The most disappointing aspect of the film to me is the underlying politics of such a massive blockbuster film. These are nitpicky, but for somebody who studies both film and has a love and interest in politics, this film is swimming in aggressions towards aspects of culture. Something important to note in any comic film is that all the traits and characteristics of the villains are subconsciously getting painted to the viewer as negative, if not evil. Look then at Michael Keaton in Spider-Man and his traits worry me. The Vulture is merely a white, working class man who openly says his only motivation is supporting his family, who also starts the film having his construction contract stolen by a shady government agency and being stuck in unredeemable debt. I felt nothing but sympathy for this character, even more so because Vulture’s hatred lies towards Tony Stark, who in Civil War is painted as a morally grey person with an evil past and is losing touch with the reality due to the power trip he’s gotten being the Avenger’s leader. It’s jarring going from looking at Stark as an antagonistic force after all these films, with his terror trading background being used as a source of shame in previous films, and then suddenly having to forget about that and look at him as the ideal father figure in Peter Parker’s life. I also don’t like that Keaton’s family man is made to be unsympathetic, continuing the worrying trend against working class Americans in media. This is doubled down on when an immigrant shopkeeper warns Peter to stay in school or else, “You’ll end up like me kid”. As he says this, he points to his cute and obviously successful small business in New York City, which is a feat on itself that thousands of people fail to do every year. Somehow to the writers of this film, this is supposed to be a threat to young Peter, warning him that success in high school will lead him to college (which will probably be paid for by the wealthy Tony Stark, who hints at giving Peter an automatic in at MIT due to his “pull” there) while ditching and flunking out of high school will doom Peter to being a small business owner in one of the best cities in the world. The horror. You might think these small moments are overblown. You might’ve seen famous conservatives complain about Zendaya’s MJ in the film, and her statement that she won’t visit the Washington Monument because it was built by slaves. Even the opening lines to this film contain an exchange where Michael Keaton says “Indian” and his coworker says, “Actually they’re called Native Americans now” as if there’s a universally accepted term to lump all indigenous Americans together. There were eight writers on this film, and several producers. Every single one of them saw these small moments, and they all decided to put these things in the film. These are deliberate choices, nothing in a film is by accident. When I’m spending money on a superhero film I want escapism, not a lecture on social justice and a whole heaping of virtue signaling.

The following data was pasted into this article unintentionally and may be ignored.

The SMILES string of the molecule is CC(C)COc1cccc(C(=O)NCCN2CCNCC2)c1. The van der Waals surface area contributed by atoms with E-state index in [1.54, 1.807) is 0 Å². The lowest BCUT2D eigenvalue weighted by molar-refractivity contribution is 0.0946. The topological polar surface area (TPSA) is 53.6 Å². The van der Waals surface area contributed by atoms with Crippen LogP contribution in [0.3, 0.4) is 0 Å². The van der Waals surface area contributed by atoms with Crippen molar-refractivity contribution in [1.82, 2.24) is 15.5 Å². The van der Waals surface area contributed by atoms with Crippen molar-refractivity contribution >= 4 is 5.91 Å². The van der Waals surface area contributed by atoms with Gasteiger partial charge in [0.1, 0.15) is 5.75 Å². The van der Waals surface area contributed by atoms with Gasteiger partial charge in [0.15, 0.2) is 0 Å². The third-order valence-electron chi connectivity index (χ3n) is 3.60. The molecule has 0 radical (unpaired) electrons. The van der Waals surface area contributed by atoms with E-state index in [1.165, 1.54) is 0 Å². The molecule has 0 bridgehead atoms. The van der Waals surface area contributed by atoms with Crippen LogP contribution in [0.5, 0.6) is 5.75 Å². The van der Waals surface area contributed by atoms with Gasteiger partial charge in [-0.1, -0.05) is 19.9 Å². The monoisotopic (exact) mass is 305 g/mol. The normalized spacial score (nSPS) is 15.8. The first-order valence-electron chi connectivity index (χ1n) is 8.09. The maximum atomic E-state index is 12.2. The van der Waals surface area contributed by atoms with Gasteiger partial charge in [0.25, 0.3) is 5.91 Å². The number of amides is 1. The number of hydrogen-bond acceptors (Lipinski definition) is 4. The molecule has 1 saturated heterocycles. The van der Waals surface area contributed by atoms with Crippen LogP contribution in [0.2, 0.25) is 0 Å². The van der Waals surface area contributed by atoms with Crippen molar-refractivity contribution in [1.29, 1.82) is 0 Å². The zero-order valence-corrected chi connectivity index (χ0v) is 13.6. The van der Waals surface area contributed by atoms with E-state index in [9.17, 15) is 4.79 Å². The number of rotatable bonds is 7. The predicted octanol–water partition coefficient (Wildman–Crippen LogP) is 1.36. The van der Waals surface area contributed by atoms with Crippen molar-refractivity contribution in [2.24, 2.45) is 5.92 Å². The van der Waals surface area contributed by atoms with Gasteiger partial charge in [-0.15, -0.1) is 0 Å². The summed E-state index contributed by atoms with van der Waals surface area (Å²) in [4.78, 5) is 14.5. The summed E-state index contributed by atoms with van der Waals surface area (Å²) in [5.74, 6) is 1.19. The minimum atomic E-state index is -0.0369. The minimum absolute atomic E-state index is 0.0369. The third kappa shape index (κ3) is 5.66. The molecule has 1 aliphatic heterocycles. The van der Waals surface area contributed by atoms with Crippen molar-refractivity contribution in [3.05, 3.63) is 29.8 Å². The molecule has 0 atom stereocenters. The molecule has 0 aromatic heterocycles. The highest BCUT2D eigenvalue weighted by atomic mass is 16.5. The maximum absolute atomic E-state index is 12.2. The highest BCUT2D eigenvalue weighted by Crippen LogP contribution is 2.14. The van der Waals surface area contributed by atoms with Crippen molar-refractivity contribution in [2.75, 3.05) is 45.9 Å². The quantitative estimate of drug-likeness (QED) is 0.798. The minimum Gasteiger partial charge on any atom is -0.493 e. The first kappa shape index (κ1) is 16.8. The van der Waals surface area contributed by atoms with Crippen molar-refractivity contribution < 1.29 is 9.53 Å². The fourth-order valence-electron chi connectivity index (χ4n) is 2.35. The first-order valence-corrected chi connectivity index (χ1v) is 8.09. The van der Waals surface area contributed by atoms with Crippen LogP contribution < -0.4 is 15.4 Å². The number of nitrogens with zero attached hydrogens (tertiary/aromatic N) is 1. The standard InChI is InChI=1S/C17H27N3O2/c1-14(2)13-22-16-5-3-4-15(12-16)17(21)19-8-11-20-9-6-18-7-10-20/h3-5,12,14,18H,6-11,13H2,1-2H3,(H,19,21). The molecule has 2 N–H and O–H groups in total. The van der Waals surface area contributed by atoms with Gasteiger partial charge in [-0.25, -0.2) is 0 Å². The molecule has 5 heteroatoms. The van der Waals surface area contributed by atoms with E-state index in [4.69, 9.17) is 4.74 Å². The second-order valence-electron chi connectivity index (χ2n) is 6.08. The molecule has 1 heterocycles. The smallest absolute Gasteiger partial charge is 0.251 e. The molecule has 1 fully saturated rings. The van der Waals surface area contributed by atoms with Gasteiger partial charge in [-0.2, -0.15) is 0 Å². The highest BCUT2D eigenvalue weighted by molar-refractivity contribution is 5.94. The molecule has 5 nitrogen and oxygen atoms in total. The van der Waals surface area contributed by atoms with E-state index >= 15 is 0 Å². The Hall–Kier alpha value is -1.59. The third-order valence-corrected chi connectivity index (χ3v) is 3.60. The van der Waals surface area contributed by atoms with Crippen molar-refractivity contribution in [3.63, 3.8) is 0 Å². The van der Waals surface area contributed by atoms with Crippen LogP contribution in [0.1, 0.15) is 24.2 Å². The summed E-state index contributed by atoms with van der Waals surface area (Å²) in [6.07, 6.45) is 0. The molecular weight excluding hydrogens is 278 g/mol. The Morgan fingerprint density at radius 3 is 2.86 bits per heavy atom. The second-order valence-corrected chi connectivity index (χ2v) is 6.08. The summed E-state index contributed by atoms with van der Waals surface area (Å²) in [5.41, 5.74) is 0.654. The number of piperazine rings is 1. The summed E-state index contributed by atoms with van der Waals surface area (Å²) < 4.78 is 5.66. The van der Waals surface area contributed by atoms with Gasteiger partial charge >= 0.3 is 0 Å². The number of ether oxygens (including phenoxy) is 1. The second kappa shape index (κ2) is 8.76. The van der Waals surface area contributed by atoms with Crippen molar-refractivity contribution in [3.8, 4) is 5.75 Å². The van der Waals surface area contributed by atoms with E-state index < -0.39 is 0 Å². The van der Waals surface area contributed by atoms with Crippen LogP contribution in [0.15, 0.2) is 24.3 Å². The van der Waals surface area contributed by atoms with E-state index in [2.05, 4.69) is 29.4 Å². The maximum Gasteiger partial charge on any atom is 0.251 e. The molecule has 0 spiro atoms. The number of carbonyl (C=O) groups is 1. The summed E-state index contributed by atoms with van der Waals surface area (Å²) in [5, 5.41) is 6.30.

Not All is Bad
That all being said, I loved Spider-Man: Homecoming. I can’t watch a major film and let all of these faults go without comment. There were a lot of things that stood out to me in this film that I haven’t mentioned yet, like how worthless the Donald Glover character felt and how confusing the stakes in this movie were. The greatest testament to this film is that despite all the issues I still enjoyed it and have a great impression overall. Tom Holland kills it as Spider-Man, he’s adorable, expressive, and a fantastic addition to the Marvel family. It was refreshing having an original Spider-Man plot that wasn’t focused around the Osborns or sad family life. I adored the new spidey-suit and all the recurring jokes about Stark not trusting Parker with the full features. Lastly, the single best character in the film is the return of Jon Favreau as Happy, Stark’s assistant. Happy is left in charge of Parker as Stark is off handling business, and the interactions never get old. The gags in the film never get old, and I genuinely laughed out loud plenty of times. That’s why I said to watch this film twice, once to enjoy and once to analyze, its worth multiple viewings.
Out of all the Spider-Man films, this one stands above the rest for so many reasons. This film represents to me how the whole can be greater than the sum of its parts. Aside from the lead and already existing characters in the MCU, none of the new characters interested me or provided much other than being archetypal bodies to bounce dialogue off of. The visual effects are what we’ve come to expect from Marvel, as the film struggles to balance being a tonally small film with the budget and visuals of a massive one. All of these things could ruin the film, being another passable film in the series, yet somehow, much like the character of Spider-Man, it’s charm and heart manage to make for something great.
Recommend: Of Course
Theater or Digital: Multiple Theater Viewings
I’m interested, how many more films do you think Tony Stark has in him? I got a weird vibe from his character this film. If you agree comment below.